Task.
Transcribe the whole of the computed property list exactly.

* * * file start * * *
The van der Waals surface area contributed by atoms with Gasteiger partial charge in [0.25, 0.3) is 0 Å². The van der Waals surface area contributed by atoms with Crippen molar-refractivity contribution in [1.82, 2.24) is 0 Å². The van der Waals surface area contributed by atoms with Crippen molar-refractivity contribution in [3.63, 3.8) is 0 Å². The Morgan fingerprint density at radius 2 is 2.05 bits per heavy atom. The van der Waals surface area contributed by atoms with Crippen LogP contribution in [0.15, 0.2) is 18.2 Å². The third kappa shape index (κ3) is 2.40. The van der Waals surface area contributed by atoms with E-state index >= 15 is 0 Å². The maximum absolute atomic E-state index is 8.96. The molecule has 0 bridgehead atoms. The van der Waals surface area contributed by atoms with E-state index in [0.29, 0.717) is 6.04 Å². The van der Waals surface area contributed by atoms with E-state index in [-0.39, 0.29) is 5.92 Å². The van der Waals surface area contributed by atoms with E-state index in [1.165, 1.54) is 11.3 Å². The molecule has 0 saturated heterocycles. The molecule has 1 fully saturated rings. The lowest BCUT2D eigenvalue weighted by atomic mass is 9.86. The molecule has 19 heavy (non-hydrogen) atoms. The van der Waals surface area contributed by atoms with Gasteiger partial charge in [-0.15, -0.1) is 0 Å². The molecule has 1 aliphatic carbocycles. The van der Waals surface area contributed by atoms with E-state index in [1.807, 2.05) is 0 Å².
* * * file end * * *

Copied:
The van der Waals surface area contributed by atoms with Gasteiger partial charge in [0.25, 0.3) is 0 Å². The van der Waals surface area contributed by atoms with Crippen molar-refractivity contribution in [1.82, 2.24) is 0 Å². The van der Waals surface area contributed by atoms with Crippen molar-refractivity contribution in [3.63, 3.8) is 0 Å². The Morgan fingerprint density at radius 2 is 2.05 bits per heavy atom. The van der Waals surface area contributed by atoms with Crippen LogP contribution in [0.15, 0.2) is 18.2 Å². The third kappa shape index (κ3) is 2.40. The van der Waals surface area contributed by atoms with E-state index >= 15 is 0 Å². The maximum absolute atomic E-state index is 8.96. The molecule has 0 bridgehead atoms. The van der Waals surface area contributed by atoms with E-state index in [0.29, 0.717) is 6.04 Å². The van der Waals surface area contributed by atoms with E-state index in [-0.39, 0.29) is 5.92 Å². The van der Waals surface area contributed by atoms with E-state index in [1.165, 1.54) is 11.3 Å². The molecule has 0 saturated heterocycles. The molecule has 1 fully saturated rings. The lowest BCUT2D eigenvalue weighted by atomic mass is 9.86. The molecule has 19 heavy (non-hydrogen) atoms. The van der Waals surface area contributed by atoms with Gasteiger partial charge in [-0.15, -0.1) is 0 Å². The molecule has 1 aliphatic carbocycles. The van der Waals surface area contributed by atoms with E-state index in [1.807, 2.05) is 0 Å².